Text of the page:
Children must be safe in their communities and homes if they are to survive and prosper. Too many children in the St. Louis metropolitan area live in neighborhoods where there are imminent threats to their safety, especially from criminal activity and gang involvement. Many children grow up in a “culture of crime” – one in which criminal activity is a very real and daily concern, one in which crime often seems the most reliable means of self-promotion. For poorer children who have not seen their parents benefit from hard work and the pursuit of “American dream,” the lure of criminal or gang activity can easily lead to involvement in the juvenile justice system.
Teens are a very resilient population, however, and for the vast majority, solutions can be found in caring and supportive mentoring relationships, and in prevention programs that channel their talents and energies into constructive, skill-building activities. For the smaller number of youth who become involved in serious problem behaviors, intervention and treatment services are may be required. Currently the need for prevention and intervention programs outweighs their availability; as a result it is difficult for some parts of the metro area to attain and maintain the kind of community-level impact that results in safe neighborhoods for all community members.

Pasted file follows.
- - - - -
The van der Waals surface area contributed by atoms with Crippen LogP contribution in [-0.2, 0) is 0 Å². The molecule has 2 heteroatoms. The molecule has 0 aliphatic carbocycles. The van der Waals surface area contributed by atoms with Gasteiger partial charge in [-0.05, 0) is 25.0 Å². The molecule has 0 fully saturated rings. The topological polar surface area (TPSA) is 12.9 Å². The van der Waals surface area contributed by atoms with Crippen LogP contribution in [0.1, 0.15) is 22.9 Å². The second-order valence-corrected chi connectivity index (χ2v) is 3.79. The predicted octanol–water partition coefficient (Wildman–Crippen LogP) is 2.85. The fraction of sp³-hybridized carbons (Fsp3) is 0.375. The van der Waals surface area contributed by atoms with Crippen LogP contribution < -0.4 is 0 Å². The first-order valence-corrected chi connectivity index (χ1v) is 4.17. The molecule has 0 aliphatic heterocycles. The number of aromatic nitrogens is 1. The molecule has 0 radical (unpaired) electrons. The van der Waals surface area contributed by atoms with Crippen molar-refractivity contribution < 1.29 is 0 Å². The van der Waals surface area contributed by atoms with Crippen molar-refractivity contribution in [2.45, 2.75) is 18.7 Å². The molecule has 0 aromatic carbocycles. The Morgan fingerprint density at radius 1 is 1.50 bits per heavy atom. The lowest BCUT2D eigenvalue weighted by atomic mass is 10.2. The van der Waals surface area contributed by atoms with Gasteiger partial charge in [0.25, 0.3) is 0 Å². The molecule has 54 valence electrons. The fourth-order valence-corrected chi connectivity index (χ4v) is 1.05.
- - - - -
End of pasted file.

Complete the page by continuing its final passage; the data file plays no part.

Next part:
Often it is left to the police and courts to deal with the complex issues related to problem behavior and crime. Almost always, they do so with insufficient staff and financial resources. Intermittently, there are periodic infusions of federal funds to address problems ranging from mental health to substance abuse, gang involvement, and juvenile crime, but such funding is not usually sustained over time, thwarting the maintenance of true cross-system change and collaboration.
The St. Louis community would benefit largely from systemic solutions, spanning geographical and municipal boundaries that connect young people with needed supports and services, deter them from involvement in the juvenile justice system, assist them with high school completion, and successfully connect them to post-secondary training, education and employment.